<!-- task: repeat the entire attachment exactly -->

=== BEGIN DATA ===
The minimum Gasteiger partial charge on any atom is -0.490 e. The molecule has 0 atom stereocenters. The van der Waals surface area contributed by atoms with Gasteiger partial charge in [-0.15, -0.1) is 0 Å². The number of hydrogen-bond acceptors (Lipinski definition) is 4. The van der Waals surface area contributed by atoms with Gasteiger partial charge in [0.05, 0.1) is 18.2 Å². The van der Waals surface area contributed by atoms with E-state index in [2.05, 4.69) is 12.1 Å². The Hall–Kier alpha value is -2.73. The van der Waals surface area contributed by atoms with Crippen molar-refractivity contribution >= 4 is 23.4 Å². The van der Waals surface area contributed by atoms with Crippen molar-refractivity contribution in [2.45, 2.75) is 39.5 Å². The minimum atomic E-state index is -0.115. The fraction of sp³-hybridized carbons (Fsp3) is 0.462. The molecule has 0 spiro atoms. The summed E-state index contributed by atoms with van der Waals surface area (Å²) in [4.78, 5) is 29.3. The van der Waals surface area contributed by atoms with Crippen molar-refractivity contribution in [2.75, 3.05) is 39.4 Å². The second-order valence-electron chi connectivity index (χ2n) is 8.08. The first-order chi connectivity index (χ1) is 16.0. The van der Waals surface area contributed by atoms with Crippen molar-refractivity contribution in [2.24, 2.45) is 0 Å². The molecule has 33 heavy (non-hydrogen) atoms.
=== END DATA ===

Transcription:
The minimum Gasteiger partial charge on any atom is -0.490 e. The molecule has 0 atom stereocenters. The van der Waals surface area contributed by atoms with Gasteiger partial charge in [-0.15, -0.1) is 0 Å². The number of hydrogen-bond acceptors (Lipinski definition) is 4. The van der Waals surface area contributed by atoms with Gasteiger partial charge in [0.05, 0.1) is 18.2 Å². The van der Waals surface area contributed by atoms with E-state index in [2.05, 4.69) is 12.1 Å². The Hall–Kier alpha value is -2.73. The van der Waals surface area contributed by atoms with Crippen molar-refractivity contribution >= 4 is 23.4 Å². The van der Waals surface area contributed by atoms with Crippen molar-refractivity contribution in [2.45, 2.75) is 39.5 Å². The minimum atomic E-state index is -0.115. The fraction of sp³-hybridized carbons (Fsp3) is 0.462. The molecule has 0 spiro atoms. The summed E-state index contributed by atoms with van der Waals surface area (Å²) in [4.78, 5) is 29.3. The van der Waals surface area contributed by atoms with Crippen molar-refractivity contribution in [2.75, 3.05) is 39.4 Å². The second-order valence-electron chi connectivity index (χ2n) is 8.08. The first-order chi connectivity index (χ1) is 16.0. The van der Waals surface area contributed by atoms with Crippen molar-refractivity contribution in [2.24, 2.45) is 0 Å². The molecule has 33 heavy (non-hydrogen) atoms.